I took a break from blogging because I was not well and was also a little bit paranoid. Coughing a lot can do that to you in the time of COVID. But hey, a negative COVID test certainly made me feel a little better. I know it is an antigen test, which is not as accurate as a PCR test. However, combine that with the negative tests of all the people in my family and I feel much better. It helps that I barely leave the home. I protect myself with double masks and shield when I do. I am fully vaccinated. Why was I still worried? Well, I am an asthmatic and my unvaccinated son (waiting on the Pfizer vaccine) is, as well. I support vaccination, but I am aware of the possibility of breakthroughs. But there it is – a negative test. Whoa. My allergies and asthma have not stopped plaguing me, but at least I have more peace of mind.
Category Archives: coronaviruschronicles
Asthmatic Cough – How to Scare People in the Time of COVID
I have not left the house for DAYS. When I do leave, I only do so to speed through the supermarket aisles and get what I need. Right away! But if I do go out today, some people will probably avoid me like the plague (yeah, pretty close) because of my asthmatic cough.
The nights are especially terrible. Post nasal drip keeps me up at night. The only thing that helps me is a Piriton tablet to stop the dripping. What I don’t like about antihistamines is that they make me fall asleep almost immediately. I cannot even watch anything after I have gone through my full workload for the day.
Anyway, my asthma and allergies have been acting up. The only comfort I have is that my husband knows his status (negative) and we have both been fully vaccinated. I am gathering the courage to have my twelve-year-old vaccinated, as well. He has asthma and may need extra protection.
Special Education in the Time of COVID
I am not a special education teacher. I used to teach university students for four years. I taught animation, drawing, Photoshop, Macromedia Flash, Autodesk Maya, and even screenplay writing for animation. The best thing about skills-based courses is that students often gravitate towards them because they know what they want and what they are capable of. The only problem you may have would be the usual lazy bunch or the ones who are online shopping during classes. The classes are in computer labs. Everyone has a workstation. I also prepared online modules for about two years and wrote English tests for Korean pilots for about a year.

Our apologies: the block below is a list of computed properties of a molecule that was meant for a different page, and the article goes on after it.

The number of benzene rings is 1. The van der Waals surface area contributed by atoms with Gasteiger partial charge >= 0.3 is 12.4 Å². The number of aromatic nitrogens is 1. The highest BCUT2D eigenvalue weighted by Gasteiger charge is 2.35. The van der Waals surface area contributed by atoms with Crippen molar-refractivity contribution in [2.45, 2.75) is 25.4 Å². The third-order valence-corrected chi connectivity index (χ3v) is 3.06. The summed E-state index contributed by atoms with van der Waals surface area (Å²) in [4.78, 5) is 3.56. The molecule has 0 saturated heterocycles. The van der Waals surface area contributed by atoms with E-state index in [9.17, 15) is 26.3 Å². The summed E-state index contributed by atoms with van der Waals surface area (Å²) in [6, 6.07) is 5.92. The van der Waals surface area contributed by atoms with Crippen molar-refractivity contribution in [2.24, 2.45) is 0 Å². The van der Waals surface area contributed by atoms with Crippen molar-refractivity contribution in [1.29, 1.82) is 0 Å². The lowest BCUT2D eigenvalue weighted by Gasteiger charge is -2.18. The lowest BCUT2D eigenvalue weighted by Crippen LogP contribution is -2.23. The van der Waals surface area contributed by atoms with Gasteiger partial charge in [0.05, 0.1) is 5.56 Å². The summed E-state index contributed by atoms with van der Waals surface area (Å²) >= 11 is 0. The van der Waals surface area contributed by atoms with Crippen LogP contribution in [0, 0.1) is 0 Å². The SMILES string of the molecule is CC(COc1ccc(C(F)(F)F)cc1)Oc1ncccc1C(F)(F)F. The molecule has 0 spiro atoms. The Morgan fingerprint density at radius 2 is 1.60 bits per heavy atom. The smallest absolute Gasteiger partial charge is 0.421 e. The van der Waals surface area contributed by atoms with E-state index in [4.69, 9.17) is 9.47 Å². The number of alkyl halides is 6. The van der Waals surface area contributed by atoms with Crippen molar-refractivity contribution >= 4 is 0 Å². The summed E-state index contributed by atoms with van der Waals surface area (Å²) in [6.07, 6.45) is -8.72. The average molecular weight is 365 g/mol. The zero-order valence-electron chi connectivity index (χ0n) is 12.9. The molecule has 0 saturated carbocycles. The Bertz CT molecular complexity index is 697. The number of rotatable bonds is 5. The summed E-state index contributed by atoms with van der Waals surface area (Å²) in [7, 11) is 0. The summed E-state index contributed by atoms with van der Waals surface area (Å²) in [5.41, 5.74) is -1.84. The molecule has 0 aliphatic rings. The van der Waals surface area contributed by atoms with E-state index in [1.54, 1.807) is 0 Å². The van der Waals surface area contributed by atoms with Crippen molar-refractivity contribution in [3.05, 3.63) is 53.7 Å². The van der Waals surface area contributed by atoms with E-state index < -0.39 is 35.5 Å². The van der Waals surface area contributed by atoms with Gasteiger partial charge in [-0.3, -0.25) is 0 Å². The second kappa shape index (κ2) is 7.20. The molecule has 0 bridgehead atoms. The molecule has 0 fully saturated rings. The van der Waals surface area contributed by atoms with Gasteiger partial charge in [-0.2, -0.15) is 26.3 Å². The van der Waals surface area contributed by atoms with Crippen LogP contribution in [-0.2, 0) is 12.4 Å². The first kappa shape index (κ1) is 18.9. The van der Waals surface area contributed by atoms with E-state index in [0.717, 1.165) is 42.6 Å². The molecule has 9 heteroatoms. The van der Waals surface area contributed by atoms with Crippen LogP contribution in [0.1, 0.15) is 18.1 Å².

I have been teaching second-grade for six years now, though. So, it is what I am the most comfortable with at the moment. Again, I am not a special education teacher but my interest in this line of work was piqued last year when I had a boy I suspected to have some sort of special needs. Mind you, he had not been officially diagnosed. However, he had very short attention span, flapped his hands about, and only did what he wanted to do. On the other hand, he was very smart and could read very well. I used to give him my calculator for comfort, and it kind of worked. Unfortunately, he had also labelled himself as “not smart,” which was heartbreaking.
This morning, I had asked our principal to allow me to attend a special education session. I knew that I would have a few slow readers. The greatest instance was last school year’s as the children went back to face-to-face session after more than a term at home. We are back to online classes this term, though, because of the recent surge in COVID cases (with Delta strain, as well). Therefore, I wanted to know how I could involve special needs children through the virtual teaching setting. There is no fixed solution for all children. A teacher must still discover a child’s quirks and needs. However, there were several resources recommended by the speaker that I truly appreciated:
- Read Aloud (Chrome extension)
- Stop Learning Loss
Other resources given where similar to the ones recommended for children who need some form of audio-visual prompts to learn. Of course, application is going to be a lot rougher as we teachers will find ourselves almost plastered in front of the screen for more than half of the day. I got burned out the last time – as I got obsessive with producing engaging lessons, working from 5 am to 7 pm at times. I would try to do better this school year, especially now that I have so many freelance duties.
Packed Day, As Usual
Today was packed but it is no longer surprising.
- an e-book revision (changed the order of chapters)
- a landing page revision (proofreading, diction, etc.)
- an optimized article (more than 1600 words)
- a three-hour Zoom meeting on Hybrid versus Blended Learning (with co-teachers and a resource speaker)
- 1500 words added to Story 1
- 1000 words added to Story 2
- Skipped exercise because of asthma
I will probably be more coherent with my blog post tomorrow. For now, I leave you a list. At least, I have done all of the above.
Teacher and Parent Duties
Today is packed with teacher and parent duties. In the morning, after I was done with a couple of articles (a new one and a revision of another), I attended a meeting where our principal updated us as to what The Ministry of Education plans for this school year. My co-second-grade teacher and I had to put together a new timetable that takes in consideration both synchronous and asynchronous classes.
Later on today, I have to attend a Zoom meeting for secondary school parents. There will be a discussion on Pfizer vaccination for students ages 12 to 17. I am looking forward to this, as my son has asthma. I have been waiting for a chance to get him vaccinated. He will have his own Zoom meeting – a karate session with his dojo since their instructor and fellow dojo members would not be allowed to meet face-to-face. Teacher and parent duties have to adjust to new setups that arose due to COVID-19.
Episode 37 is out! (with link)